A lot of the reason she won is because of her introduction video which, as the saying goes, went viral. She raised $2 million off of it. It's absolutely great -- one of the best political campaign videos I've seen. I retweeted it around, though I was in good company.
I'm biased in part because she refers to her mother being a polio survivor. My mother was too, and lived to the age of 87. But I was taken by Ms. McGrath's video long before she even got to that point. It was just icing on the cake. But in recent perspective it's all the better -- remember how on just this past Monday I hoped that Democrats would remind voters about the importance of the Affordable Care Act and how Republicans voted to gut it? Well, that's precisely what Amy McGrath did in the ad (and I'm sure in her campaign), which is why she brings up her mother.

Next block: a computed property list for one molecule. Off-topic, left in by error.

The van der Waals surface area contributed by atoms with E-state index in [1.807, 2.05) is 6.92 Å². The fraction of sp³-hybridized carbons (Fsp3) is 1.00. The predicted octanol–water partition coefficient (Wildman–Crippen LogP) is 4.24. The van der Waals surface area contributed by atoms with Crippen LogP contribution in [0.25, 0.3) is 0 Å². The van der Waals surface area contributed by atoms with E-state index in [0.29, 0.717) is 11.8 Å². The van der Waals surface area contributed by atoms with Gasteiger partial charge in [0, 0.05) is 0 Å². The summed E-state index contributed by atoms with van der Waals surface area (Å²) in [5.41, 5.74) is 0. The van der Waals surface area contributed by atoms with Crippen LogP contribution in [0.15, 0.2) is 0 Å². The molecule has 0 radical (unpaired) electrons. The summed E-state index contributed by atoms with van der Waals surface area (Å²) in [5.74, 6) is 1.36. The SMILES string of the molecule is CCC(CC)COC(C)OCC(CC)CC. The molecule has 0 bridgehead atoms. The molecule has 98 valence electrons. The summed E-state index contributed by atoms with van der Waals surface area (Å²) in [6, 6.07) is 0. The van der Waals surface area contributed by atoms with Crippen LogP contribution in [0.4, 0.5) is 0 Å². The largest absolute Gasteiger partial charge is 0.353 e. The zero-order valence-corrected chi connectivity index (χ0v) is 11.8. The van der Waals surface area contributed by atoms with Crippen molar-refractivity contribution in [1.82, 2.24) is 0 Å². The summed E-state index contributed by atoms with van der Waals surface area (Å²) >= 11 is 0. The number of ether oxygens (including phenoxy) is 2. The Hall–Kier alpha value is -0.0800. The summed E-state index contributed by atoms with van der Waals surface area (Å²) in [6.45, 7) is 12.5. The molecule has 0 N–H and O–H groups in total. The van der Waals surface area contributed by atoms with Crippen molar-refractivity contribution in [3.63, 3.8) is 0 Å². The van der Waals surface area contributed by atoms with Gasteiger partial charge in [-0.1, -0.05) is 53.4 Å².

But watching only the video, I suspect that even from seeing that little, it's likely she won the Democratic primary for a lot of reasons, not just that one thing.
The seat is currently held by a Republican, Andy Barr. But it's considered winnable by Democrats. Barr won his most recent election by 22 points. However, it's not a Deep Red district. I believe that Trump won it by only five points. Four years earlier, Mitt Romney only won the district by eight points. (Which also means it got closer...) And more to the point, in 2010 the district elected a Democratic congressman. One other issue, something I talk about regularly which I think will be a major factor in the mid-terms: the Enthusiasm Gap. In fairness, the Republican candidate was an incumbent, but he did have a challenger. 48,372 votes were cast in the Republican primary. The Democratic primary had 100,418 votes cast.
And as for seeing -- here's that video.